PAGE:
After a wave of nearly ninety-degree days, fall is slowly falling in New York. For many New Yorkers, that means beautiful foliage in Central Park and perhaps braving the commuter rails for a bit of upstate apple-picking. For me, it means my two favorite "b's" are back in season: butternut squash and bourbon. This recipe combines both for an easy, delicious blast of autumnal flavors that will soothe any lingering nostalgia for summer.
*Note 1: Nutmeg and Cinnamon are really to taste here. If you're not into the whole autumn and spices thing, dial it back. If you're the kind of person that waits with baited breath for the first pumpkin spice lattes to appear at the local coffee shop, a heavier hand might be called for!
*Note 2: When choosing a bourbon to cook with, follow the same rule you'd use for cooking with wine--i.e., use something cheap, but don't cook with anything you wouldn't drink! Jim Beam Black, Old Forester 86, or Elijah Craig Small Batch are my standbys for cooking (and drinking while cooking). Stay away from "high rye" bourbons like Bulleit or Old Grandad, as well as "wheated" bourbons such as Maker's Mark, Rebel Yell or Larceny. The former often add a spice and pepperiness that doesn't always play well with food, while the latter impart a sweetness that works well in some contexts but that might be over the top when combined with the sweetness of the squash here. Also, keep in mind: if you're not a bourbon guy or gal, you can always buy small "airplane" bottles for cooking so that you don't end up with more whiskey than you need. —NYCBourbon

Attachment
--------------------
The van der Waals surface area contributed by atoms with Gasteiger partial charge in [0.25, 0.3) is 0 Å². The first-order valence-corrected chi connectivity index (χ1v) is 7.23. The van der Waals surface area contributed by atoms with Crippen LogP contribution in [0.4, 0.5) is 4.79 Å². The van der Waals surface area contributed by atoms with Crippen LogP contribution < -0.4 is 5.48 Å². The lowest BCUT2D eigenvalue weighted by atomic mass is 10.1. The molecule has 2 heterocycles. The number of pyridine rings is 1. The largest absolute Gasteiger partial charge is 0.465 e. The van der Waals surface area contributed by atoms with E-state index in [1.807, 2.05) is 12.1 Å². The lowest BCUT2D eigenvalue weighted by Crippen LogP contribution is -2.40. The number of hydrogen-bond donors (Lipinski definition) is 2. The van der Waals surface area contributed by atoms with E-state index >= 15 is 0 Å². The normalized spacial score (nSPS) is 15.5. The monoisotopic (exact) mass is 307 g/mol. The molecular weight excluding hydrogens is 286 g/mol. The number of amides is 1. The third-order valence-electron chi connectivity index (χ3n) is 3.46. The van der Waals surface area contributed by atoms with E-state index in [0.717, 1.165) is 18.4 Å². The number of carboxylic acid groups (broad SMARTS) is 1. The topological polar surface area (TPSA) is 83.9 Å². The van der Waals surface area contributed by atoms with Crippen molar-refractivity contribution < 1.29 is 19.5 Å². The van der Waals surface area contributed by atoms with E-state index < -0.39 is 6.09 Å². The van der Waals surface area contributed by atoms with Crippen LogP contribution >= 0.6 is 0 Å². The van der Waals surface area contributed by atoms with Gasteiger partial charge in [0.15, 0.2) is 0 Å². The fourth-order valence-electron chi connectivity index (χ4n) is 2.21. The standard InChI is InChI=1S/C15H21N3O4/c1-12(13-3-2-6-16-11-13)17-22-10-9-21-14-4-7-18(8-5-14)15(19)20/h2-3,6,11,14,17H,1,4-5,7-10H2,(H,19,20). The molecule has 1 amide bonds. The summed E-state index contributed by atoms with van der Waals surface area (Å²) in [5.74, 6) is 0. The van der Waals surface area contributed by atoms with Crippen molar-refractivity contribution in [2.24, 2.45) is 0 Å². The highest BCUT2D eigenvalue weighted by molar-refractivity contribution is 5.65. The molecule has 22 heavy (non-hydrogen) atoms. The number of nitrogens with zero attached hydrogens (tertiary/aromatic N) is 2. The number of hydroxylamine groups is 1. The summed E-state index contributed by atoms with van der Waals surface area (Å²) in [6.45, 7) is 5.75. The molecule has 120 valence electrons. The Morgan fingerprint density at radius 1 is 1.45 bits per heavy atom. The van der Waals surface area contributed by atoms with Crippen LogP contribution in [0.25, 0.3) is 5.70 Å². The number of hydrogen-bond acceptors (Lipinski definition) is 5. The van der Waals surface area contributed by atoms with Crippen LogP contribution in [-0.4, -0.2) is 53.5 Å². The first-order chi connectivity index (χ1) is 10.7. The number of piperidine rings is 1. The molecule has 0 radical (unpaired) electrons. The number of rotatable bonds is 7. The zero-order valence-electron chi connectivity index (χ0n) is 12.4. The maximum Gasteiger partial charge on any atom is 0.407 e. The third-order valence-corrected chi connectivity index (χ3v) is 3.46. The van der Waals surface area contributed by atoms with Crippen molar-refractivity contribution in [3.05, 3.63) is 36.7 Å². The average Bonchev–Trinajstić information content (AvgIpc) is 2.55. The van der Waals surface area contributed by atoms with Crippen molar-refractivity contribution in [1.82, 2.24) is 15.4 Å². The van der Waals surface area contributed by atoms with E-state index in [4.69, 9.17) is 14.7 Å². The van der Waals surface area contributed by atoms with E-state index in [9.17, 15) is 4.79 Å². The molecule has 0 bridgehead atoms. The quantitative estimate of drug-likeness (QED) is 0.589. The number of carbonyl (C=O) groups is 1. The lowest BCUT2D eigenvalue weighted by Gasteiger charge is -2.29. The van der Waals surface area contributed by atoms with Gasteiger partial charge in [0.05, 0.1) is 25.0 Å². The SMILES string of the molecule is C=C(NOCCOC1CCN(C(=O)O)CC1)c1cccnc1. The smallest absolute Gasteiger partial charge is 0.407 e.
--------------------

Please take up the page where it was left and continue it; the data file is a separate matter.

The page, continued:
butternut squash (or honeynut, if you can find it)
bourbon (see note below)
shredded Comté cheese (Gruyère can also be substituted)
In This Recipe
While oven is preheating to 400 degrees, peel the "tube" section of the squash, discarding or saving the end(s) for another use. Using a sharp knife or mandolin, slice the squash into thin rounds no more than 1/8" thick.
Layer squash rounds in an 8 or 10" oven-proof skillet. Mix cream, salt, a dash of cinnamon, a dash of nutmeg and two tablespoons of bourbon together in a separate bowl and then pour this mixture over the squash. The squash should be covered but not swimming.
Bring the squash and cream mixture to a robust simmer on the stovetop over medium heat until the sauce reduces. It should taste "bourbony" without being boozy. If the sauce is not "bourbony" enough for your tastes, add another one or two tablespoons.
Meanwhile, place pecans into a small ziplock baggie and pound/crush them until they are nearly powdered. Ideally, they should resemble panko crumbs in size. Once they are crushed, add a dash or so of cinnamon to the pecans and shake the baggie to combine.
Continue to simmer until the squash is slightly tender but not fork tender. Once it reaches this stage, top with shredded Comté and sprinkle the pecan mixture over the top, as you would breadcrumbs.
Place in oven for 15-20 minutes or until the cheese has melted and the crust is a golden brown.